Terrestrial history is heard through fallen-tree art at Liberty Station
When a tree falls in the forest, there may not be anyone around to hear it. But when a representation of a fallen tree lands at Liberty Station, the sounds of children’s laughter and adult appreciation definitely can be heard.
“Archive and Witness,” created by Trevor Amery, a San Diego sculptor and multimedia artist, is the newest work to join “Installations at the Station,” an exhibit of outdoor art at Liberty Station, the former Naval Training Center in Point Loma.
If you’ve ever spent time wandering around the Liberty Station commercial and cultural center, you’ve no doubt encountered pieces of art on display outside.
Located outside the Dick Laub NTC Command Center on the lawn next to Solare Ristorante, the piece consists of a framework of redwood timber beams in the shape of a fallen tree trunk, with a eucalyptus cap at one end. The artwork was unveiled to the public Dec. 22. Addition of the eucalyptus end cap was delayed because of rain.
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“For the past few years, I’ve been working with the idea of different geological processes, especially with trees,” Amery said.
He has long been interested in dendrochronology — the dating of events and the study of environmental change through annual growth rings on trees — as well as the physical processes of erosion, transformation and entropy.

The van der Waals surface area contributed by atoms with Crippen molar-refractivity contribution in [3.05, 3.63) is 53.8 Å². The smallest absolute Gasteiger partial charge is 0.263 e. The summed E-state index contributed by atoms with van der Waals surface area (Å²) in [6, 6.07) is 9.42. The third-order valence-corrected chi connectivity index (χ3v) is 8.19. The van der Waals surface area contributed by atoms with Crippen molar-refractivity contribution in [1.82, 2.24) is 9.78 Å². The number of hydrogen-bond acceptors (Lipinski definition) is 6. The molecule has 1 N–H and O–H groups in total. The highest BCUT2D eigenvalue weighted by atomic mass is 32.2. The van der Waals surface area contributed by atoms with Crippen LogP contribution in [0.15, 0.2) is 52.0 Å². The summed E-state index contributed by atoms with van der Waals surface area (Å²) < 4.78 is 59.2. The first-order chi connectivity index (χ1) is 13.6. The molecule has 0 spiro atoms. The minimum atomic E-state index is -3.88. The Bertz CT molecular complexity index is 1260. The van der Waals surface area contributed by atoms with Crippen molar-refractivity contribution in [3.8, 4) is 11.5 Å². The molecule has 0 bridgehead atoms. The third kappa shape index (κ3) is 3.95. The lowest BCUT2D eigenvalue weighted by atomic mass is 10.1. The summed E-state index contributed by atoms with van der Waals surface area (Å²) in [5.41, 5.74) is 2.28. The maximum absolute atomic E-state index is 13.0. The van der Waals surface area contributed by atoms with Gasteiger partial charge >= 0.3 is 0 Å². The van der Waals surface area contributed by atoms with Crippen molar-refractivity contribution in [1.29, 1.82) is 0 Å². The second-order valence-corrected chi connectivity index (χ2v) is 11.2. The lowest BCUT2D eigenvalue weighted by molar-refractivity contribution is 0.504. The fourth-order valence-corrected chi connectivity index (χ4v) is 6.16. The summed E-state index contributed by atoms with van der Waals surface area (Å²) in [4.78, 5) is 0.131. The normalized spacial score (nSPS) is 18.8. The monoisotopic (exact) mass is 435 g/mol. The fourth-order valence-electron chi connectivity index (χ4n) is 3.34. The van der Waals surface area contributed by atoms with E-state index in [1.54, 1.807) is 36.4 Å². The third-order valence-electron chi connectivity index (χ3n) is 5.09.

For this piece, he said, he was thinking about transformation.
“When logs fall in the forest, it’s not the end, it’s the beginning; a starting point,” Amery said. He added that his piece takes the form of an abstract nurse log, or fallen tree in a forest, because of the poetic role it plays in the ecosystem.
“Through the nurse log’s decomposition and decay, it provides ecological facilitation to seedlings, a home to animals and insects and a nourishing environment for the growth of a myriad of species over time,” he said.
The redwood pieces and the 6-foot-diameter eucalyptus trunk slice used for the art were sourced from trees originally planted in San Diego’s Balboa Park by Kate Sessions, the botanist, horticulturist and landscape architect who was known as the “Mother of Balboa Park.”
“I love the history. The tree rings in the trunk both hold and show all the transformation and changes in the climate and in the city of San Diego for the past 100 years. They are the archive and the witness,” Amery said.
He was able to find the wood through a partnership between San Diego Urban Timber and Forever Balboa Park. SD Urban Timber works with organizations throughout the county to collect local timber, mill it and sell it to locals. Forever Balboa Park advocates for the park and sustaining its legacy.
For Amery, 38, connecting to his father, Douglas, through his art was an unexpected bonus.
“My dad was stationed at Liberty Station in the Navy back in the day,” Amery said. “It was really fitting to hear that I would be creating a project on the grounds where he was stationed decades ago.”